non-residential levels of traffic and residential neighborhoods rarely support each other. this is especially true when the residential neighborhood is single-family (R-1 zoning). to wit, the presence of one is usually in direct conflict with the other (people and cars don’t mix well), and typically signals the beginning of a series for rapid transformations. the evidence of this is no longer a point of argument in either theory or practice.
unless carefully planned counter-measures are introduced, an increase in traffic typically includes an increase of traffic speed. the evidence of this is no longer a point of argument in either theory or practice.
as stated above, the equation can go either way whether residential use or increased traffic is encouraged or introduced, but if non-residential levels of traffic are introduced into residential areas, it overwhelmingly signals a degradation of residential use. this is because the second and third-level results of traffic (auditory and visual noise, congestion, increased safety risks, etc.) have negative impacts upon residential uses, thus reducing the desirability of the neighborhood on multiple levels. the evidence of this is no longer a point of argument in either theory or practice.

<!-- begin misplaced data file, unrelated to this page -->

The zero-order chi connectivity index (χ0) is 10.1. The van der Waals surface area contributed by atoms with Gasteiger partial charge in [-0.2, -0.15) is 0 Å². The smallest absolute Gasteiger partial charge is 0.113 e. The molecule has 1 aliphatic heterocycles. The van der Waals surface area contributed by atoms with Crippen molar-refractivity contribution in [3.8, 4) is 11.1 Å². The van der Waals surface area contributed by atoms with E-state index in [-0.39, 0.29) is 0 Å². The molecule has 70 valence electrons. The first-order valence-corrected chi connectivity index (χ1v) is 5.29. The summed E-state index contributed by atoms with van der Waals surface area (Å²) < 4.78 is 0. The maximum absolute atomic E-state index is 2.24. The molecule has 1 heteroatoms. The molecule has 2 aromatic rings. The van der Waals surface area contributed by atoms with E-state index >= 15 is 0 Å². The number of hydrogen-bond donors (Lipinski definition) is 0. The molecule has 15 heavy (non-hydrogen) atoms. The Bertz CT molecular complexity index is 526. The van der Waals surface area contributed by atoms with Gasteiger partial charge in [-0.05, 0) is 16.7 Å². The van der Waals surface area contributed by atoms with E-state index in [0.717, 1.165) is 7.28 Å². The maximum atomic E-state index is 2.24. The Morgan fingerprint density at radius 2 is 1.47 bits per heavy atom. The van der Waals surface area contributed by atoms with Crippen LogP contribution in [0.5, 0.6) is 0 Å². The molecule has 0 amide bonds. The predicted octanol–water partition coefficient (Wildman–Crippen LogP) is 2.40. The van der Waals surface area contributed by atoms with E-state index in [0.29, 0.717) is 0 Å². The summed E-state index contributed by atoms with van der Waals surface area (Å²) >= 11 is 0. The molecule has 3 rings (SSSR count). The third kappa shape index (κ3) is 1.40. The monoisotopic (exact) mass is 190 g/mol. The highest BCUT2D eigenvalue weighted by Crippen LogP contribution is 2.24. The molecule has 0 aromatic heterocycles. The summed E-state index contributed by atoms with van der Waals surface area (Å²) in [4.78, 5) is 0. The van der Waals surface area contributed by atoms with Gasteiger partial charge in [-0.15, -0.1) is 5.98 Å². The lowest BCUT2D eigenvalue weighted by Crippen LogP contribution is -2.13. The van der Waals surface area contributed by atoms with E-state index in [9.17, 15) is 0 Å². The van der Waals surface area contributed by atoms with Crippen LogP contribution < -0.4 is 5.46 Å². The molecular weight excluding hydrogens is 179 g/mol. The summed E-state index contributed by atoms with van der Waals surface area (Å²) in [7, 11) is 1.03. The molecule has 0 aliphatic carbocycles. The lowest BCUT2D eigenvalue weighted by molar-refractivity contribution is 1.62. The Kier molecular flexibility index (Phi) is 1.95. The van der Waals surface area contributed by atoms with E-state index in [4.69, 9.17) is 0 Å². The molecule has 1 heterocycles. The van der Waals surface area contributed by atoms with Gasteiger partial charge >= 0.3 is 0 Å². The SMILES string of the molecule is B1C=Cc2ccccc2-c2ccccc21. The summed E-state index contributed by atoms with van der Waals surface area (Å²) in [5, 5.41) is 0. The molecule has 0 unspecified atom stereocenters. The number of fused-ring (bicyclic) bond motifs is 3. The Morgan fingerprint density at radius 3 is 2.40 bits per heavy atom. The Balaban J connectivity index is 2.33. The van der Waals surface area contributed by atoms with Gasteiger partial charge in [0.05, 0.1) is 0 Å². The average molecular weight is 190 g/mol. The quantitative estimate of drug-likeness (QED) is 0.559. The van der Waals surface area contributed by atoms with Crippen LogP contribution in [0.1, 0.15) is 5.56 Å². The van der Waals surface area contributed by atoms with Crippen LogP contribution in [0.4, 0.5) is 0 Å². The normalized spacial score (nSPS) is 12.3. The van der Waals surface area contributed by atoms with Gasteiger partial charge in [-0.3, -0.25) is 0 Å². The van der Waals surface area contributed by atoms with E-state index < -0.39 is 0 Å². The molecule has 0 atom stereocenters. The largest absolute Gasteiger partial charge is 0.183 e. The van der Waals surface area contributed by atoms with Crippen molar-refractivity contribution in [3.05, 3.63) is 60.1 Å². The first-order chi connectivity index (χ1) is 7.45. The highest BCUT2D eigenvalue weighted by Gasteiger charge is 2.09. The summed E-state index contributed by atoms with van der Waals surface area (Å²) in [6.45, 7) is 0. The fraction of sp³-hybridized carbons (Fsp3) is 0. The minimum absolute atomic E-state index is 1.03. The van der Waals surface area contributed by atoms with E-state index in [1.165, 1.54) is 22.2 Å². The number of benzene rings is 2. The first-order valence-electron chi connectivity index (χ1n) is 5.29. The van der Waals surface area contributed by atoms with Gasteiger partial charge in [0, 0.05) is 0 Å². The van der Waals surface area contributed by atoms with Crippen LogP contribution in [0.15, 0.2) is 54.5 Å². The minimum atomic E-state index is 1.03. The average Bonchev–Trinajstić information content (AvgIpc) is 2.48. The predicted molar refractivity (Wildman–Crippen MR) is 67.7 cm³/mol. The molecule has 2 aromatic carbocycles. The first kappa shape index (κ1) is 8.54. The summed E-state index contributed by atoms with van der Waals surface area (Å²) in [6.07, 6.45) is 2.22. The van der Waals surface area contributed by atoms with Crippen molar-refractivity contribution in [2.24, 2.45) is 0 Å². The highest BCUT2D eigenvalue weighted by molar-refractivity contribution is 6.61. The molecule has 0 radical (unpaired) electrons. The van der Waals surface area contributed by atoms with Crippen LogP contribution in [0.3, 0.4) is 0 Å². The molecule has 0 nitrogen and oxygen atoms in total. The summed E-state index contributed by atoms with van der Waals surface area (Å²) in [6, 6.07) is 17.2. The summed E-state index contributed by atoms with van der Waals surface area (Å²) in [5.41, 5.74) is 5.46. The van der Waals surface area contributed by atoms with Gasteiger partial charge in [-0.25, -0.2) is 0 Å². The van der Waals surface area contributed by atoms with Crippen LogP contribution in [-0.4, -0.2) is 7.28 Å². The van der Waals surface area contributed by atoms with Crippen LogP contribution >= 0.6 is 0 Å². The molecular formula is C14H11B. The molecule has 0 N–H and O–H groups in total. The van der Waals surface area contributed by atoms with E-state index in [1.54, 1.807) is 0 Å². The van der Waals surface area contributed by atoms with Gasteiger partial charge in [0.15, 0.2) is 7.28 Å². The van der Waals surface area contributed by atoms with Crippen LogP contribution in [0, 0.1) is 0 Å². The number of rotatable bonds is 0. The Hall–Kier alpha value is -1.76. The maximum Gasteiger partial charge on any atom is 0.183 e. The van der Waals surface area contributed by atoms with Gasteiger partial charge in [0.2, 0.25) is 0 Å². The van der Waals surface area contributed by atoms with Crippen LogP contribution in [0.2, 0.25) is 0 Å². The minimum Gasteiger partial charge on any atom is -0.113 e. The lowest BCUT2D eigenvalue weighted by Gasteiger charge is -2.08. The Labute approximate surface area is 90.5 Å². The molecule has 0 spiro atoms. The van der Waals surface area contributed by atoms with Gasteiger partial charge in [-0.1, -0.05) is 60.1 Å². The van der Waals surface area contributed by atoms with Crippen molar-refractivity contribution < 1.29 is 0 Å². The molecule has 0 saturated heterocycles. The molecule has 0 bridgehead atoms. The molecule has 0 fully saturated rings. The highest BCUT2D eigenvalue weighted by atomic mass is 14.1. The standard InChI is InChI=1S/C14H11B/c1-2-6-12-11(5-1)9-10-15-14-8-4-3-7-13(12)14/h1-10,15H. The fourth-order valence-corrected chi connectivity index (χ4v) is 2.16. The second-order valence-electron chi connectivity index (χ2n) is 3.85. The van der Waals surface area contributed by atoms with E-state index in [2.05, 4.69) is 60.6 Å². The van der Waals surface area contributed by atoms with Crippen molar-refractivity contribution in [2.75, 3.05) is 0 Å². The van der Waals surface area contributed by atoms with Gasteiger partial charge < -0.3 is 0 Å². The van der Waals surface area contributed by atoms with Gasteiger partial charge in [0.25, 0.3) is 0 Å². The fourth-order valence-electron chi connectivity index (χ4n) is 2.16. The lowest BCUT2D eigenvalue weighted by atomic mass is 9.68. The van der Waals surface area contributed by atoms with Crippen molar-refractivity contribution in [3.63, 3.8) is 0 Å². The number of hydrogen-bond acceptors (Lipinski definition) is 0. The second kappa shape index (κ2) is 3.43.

when non-residential traffic levels and speeds are present in residential neighborhoods, and without traffic and speed calming measures in place, safety issues for non-automotive uses (pedestrians, children, bicycles, et all) are increased. the evidence of this is no longer a point of argument in either theory or practice.
when non-residential traffic levels (and speeds) are present in residential neighborhoods, pedestrian and bicycle uses decline unless clear, protected, and designated bicycle and pedestrian paths are included, and unless the pedestrian and bicycle uses are seen as the priority over the automotive uses. this last part has recently proven critical worldwide, but the evidence of this is still a point of argument in practice here in the US ….. but, noted, only here in the US.